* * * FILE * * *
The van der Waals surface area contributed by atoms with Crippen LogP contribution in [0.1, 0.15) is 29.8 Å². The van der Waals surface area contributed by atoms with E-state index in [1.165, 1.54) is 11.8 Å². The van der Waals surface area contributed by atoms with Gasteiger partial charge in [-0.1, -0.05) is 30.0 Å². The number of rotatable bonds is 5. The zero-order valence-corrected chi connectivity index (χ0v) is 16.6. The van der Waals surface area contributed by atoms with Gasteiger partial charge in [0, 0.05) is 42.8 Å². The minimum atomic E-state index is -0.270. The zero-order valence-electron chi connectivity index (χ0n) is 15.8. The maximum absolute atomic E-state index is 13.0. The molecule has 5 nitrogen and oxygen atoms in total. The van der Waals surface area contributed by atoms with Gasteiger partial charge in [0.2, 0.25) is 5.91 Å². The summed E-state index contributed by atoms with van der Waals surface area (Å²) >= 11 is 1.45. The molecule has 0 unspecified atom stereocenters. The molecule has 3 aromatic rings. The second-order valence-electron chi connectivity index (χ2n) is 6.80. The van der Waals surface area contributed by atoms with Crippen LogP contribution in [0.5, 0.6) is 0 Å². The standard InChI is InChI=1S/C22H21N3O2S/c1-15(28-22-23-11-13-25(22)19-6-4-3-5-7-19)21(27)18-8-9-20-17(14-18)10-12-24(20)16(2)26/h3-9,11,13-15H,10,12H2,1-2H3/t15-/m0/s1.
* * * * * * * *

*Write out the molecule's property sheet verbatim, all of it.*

The van der Waals surface area contributed by atoms with Crippen LogP contribution in [0.1, 0.15) is 29.8 Å². The van der Waals surface area contributed by atoms with E-state index in [1.165, 1.54) is 11.8 Å². The van der Waals surface area contributed by atoms with Gasteiger partial charge in [-0.1, -0.05) is 30.0 Å². The number of rotatable bonds is 5. The zero-order valence-corrected chi connectivity index (χ0v) is 16.6. The van der Waals surface area contributed by atoms with Gasteiger partial charge in [0, 0.05) is 42.8 Å². The minimum atomic E-state index is -0.270. The zero-order valence-electron chi connectivity index (χ0n) is 15.8. The maximum absolute atomic E-state index is 13.0. The molecule has 5 nitrogen and oxygen atoms in total. The van der Waals surface area contributed by atoms with Gasteiger partial charge in [0.2, 0.25) is 5.91 Å². The summed E-state index contributed by atoms with van der Waals surface area (Å²) >= 11 is 1.45. The molecule has 0 unspecified atom stereocenters. The molecule has 3 aromatic rings. The second-order valence-electron chi connectivity index (χ2n) is 6.80. The van der Waals surface area contributed by atoms with Crippen LogP contribution in [0.5, 0.6) is 0 Å². The standard InChI is InChI=1S/C22H21N3O2S/c1-15(28-22-23-11-13-25(22)19-6-4-3-5-7-19)21(27)18-8-9-20-17(14-18)10-12-24(20)16(2)26/h3-9,11,13-15H,10,12H2,1-2H3/t15-/m0/s1.